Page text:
Saving the planet: The Logic, Law and Business of Recycling
A number of my eco-friends caught John Tierney’s New York Times column on “The Reign of Recycling,” and it got us thinking about the current position of the recycling movement – which has gone from outlier status to accepted insider in recent years.
While most consumers now engage in recycling to some degree, they are less likely to consider recycling from a legal or economic perspective. Growing up as a Millennial, Recycle Rex’s mantra was beyond debate: “Recycle, Reduce, Reuse…and close the loop.”
In other words, closing the loop through individual action is something we must do to reduce greenhouse gas emissions. Not so, says Tierney, who has been trashing recycling since the 1990s.
His most recent op-ed criticizes the economic and environmental cost of recycling and assails the land-use goals of the recycling movement.
He writes: “But how much difference does it make? Here’s some perspective: of one passenger’s round-trip flight between New York and London, you’d have to recycle roughly 40,000 plastic bottles, assuming you fly coach. If you sit where each passenger takes up more space, it could be more like 100,000.”
Critics suggest that Tierney gives short shrift to recycling and distorts the context.
“Americans recycle enough plastic water bottles every year to offset the carbon emissions generated by flying round-trip between New York and London, annually,” notes blogger Adam Minter, author of Junkyard Planet. “I find it representative of ‘The Reign of Recycling’ – sloppy, deceptive, and lacking any kind of context for a reader not familiar with the recycling industry.”
Tierney correctly notes that waste management is not likely to avert the land fill crisis “in a country with so much open space.” But this is so for a number of reasons. Most importantly, under Article I of the U.S. Constitution, the Commerce Clause protects the practice of cities exporting waste to rural communities, near and far, as a matter of course. Even if that means landfills overtake land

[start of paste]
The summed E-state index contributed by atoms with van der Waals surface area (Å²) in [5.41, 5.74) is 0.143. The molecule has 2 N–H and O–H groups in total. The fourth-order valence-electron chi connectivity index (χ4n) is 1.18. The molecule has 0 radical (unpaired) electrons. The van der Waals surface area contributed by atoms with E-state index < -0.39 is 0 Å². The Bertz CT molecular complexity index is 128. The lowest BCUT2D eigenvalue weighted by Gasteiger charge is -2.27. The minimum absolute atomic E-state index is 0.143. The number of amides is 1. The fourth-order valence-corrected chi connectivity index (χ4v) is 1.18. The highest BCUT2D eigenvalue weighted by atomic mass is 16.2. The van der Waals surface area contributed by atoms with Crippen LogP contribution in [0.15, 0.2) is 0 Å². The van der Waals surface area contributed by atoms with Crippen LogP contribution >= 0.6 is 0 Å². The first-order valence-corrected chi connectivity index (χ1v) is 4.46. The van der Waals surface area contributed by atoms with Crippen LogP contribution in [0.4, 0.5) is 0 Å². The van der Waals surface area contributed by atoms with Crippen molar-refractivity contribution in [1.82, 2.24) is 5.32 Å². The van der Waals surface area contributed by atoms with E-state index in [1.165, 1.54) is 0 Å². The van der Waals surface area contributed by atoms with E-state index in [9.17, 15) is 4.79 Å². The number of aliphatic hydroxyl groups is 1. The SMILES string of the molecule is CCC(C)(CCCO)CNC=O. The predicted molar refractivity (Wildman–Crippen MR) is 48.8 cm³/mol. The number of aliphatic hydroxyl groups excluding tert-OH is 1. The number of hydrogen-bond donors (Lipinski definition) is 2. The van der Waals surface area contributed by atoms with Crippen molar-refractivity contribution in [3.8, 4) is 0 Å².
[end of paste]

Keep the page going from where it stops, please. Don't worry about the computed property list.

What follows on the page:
locked states. This is so because the
United States functions as a national economy. See, e.g., City of
Philadelphia v. New Jersey,
437 U.S. 617 (1978) (New Jersey statute prohibiting importation of most solid
or liquid waste which originated or was collected outside the territorial
limits of the State violated commerce clause).
As such, Tierney isn’t wrong to state that the country has yet to run out of landfill space. But it does not follow that the Zero Waste goal lacks merit.
According to the Zero Waste International Alliance, the zero waste goal attempts to guide people in changing their lifestyles and practices to emulate sustainable natural cycles, where all discarded materials are designed to become resources for others to use. Zero Waste means designing and managing products and processes to systematically avoid and eliminate the volume and toxicity of waste and materials, conserve and recover all resources, and not burn or bury them. Implementing Zero Waste will eliminate all discharges to land, water or air that are a threat to planetary, human, animal or plant health.
This goal can be pursued in a number of domains, including renewable energy.
For example, in San Jose, California, renewable energy advocates came together to design and construct an innovative dry anaerobic digestion (AD) facility for the City of San Jose’s commercial organics processing services. Built by a green energy public-private partnership in December 2013, advocates lauded this facility as the largest dry AD project in the world, processing an estimated 90,000 tons per year (TPY) of commercial organic waste that would otherwise be disposed of in a landfill. The high-quality compost produced is used to enrich soils. In addition, the renewable biogas provides both on-site power for operations and power for sale to local users of green energy.
In conclusion, pursuing zero waste goals is about closing the loop of consumerism, and reducing greenhouse gas emissions through end-use efficiency. As a policy matter, stressing the importance of recycling goes beyond economics. It also makes us attentive to our levels of consumption. Even Recycle Rex understands that.